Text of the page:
EH: Such pageantry certainly cuts both ways—in one respect it’s the highest pedestal available for the exhibition of cinema, and thus something to preserve (even if desperately, as you put it) whilst film culture sinks further and further into the quicksand of streaming. (Pre-COVID, Cannes took a stand against Netflix on behalf of theatrical exhibition; post-COVID, the New York Times scarcely reviews a film if it’s not available online). In another respect, all that pizzazz is indeed ludicrous, and not conducive to film discussion or debate. Yet I’m not sure if market and industry-led film festivals are ever a great place for discourse. One aspect underdiscussed in the wake of the controversy around the choice to program the documentary Jihad Rehab at this year’s Sundance is how that festival, for all its down-home trappings and indie film bona fides, is also not very conducive to genuine discourse surrounding the quality or ethics of the works they’re premiering. These are festivals built to launch films, not evaluate or argue over them. That’s not an ideal environment for people like us—i.e. programmers, critics, and cinephiles who live for that kind of prismatic diffusion—even if the festival couldn’t actually function without the people like us who spend all year sifting, watching, and debating amongst ourselves to program the films.
Maybe we should shift to that aspect of things, then—to the distinct sections I mentioned above and what we might discern about their programming. I’ll start with an observation that does complicate the notion that Cannes is all about the red carpets and paparazzi: the Quinzaine and Critics’ Week sections have a very different format and feel to them. The former, with premieres located in a two-tier theater underneath the JW Marriott, actually makes room for Q&As with directors, cast and crew; while the latter, situated in a Walter Reade Theater–sized screening room downstairs at the Hotel Miramar, lets its programmers speak at length about why they’ve selected a film, and then offers each member of the cast and crew a chance to introduce it. I’ve found these approaches put me in a different frame of mind—a mind of selection, craft, and process—than when I’m in the Lumière or Debussy, where each screening is preceded by an infamous bumper in which a staircase of auteurs is ascended until heaven, aka Cannes, is reached. We both saw numerous films in those two sections: without giving away our thoughts or intentions about individual films, what were your general feelings about their character and quality?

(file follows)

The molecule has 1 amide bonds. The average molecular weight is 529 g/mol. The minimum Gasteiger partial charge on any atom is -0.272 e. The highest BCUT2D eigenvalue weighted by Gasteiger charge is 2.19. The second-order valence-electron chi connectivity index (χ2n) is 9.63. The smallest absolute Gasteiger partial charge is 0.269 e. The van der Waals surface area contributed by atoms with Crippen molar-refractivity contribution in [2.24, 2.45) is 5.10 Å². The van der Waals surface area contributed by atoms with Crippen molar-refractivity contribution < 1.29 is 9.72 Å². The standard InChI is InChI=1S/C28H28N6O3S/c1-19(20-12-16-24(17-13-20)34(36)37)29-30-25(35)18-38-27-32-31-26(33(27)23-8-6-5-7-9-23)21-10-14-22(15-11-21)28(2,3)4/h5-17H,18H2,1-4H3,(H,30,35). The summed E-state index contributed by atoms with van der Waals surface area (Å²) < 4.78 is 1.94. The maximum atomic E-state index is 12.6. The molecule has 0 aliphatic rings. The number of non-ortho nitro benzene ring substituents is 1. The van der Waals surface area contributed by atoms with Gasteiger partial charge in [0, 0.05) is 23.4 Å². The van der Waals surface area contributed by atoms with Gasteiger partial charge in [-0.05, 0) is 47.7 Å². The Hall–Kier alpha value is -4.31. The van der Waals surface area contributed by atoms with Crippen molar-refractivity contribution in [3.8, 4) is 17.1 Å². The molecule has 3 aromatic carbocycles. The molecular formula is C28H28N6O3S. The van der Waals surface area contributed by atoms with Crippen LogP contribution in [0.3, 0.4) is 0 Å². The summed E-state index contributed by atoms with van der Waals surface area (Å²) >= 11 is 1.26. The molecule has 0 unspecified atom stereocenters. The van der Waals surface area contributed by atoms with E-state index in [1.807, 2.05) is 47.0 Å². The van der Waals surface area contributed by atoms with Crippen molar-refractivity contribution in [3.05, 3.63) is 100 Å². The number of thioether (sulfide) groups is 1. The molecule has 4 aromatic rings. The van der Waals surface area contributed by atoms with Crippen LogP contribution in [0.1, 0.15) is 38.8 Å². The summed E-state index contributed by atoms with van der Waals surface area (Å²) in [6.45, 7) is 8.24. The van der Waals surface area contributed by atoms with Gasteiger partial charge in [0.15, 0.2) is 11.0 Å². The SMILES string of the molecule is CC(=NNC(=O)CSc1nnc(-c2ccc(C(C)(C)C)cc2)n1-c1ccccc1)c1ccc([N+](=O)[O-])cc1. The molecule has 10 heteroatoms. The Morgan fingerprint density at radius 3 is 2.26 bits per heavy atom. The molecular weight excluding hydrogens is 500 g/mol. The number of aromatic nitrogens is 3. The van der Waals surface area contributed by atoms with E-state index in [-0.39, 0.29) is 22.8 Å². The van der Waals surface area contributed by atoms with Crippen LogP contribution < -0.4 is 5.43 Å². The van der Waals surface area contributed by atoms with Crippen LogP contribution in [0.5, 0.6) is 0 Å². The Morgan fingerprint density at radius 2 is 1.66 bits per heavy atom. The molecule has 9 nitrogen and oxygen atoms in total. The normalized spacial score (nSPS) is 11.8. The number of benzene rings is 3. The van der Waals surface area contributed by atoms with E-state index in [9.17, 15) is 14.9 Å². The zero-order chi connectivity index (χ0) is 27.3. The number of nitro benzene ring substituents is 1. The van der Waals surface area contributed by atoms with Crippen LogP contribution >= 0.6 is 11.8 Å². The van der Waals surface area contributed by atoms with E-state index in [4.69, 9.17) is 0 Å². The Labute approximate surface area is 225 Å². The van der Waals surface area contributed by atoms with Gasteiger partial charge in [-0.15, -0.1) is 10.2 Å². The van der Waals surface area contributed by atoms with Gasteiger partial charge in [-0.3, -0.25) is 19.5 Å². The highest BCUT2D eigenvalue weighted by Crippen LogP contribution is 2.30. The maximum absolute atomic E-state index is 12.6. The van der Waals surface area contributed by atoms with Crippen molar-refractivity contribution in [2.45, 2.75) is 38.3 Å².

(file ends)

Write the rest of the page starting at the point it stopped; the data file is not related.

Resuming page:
EC: The Quinzaine was my favorite program at Cannes, not for the up-or-down quality of the work, which felt, at best, uneven, but exactly because of the no-nonsense and film-first style of presentation to which you’re referring. In contradistinction to that of the main festival, even the Quinzaine’s bumper, which consisted of a montage of stills and clips from former Quinzaine selections set to a low-key piano track, placed emphasis on the contingent glories of specific movie moments rather than the transcendent glory of its own brand. As many Cannes observers and critics have already noted, the lackluster 2022 lineups likely have more to do with the reduced capacities of local and regional film industries in the wake of the pandemic than with any flagging of the dedicated efforts of festival programmers. Rotterdam, Sundance, and Berlin also had weaker lineups than those of previous years, so it’s unsurprising, in retrospect, that the Cannes programs trended similarly. A good programming team will always make keen and unconventional choices, even in an off year, and that’s exactly what I saw reflected in the films at the Quinzaine and in the unfussy manner with which Paolo Moretti and the rest of the committee presented them. I was underwhelmed by a number of the movies that I saw at the Marriott, but crucially not a single one felt like a canned recycling of festival film orthodoxies around subject matter, genre, or mode of presentation. In particular, Mark Jenkins’s Enys Men was one of the only authentically experimental films I had seen at the festival, espousing a far more idiosyncratic, handmade sensibility than any other film being presented within miles. Jenkins had made the journey, and mentioned in his introduction that the film was a tribute to the remote part of Cornwall where he grew up, a broken transmission from a vanishing, pre-modern world. In the hyper plugged-in, now officially TikTok-sponsored environment of Cannes, the visitation of this artisanal maker and their work felt like a reprieve.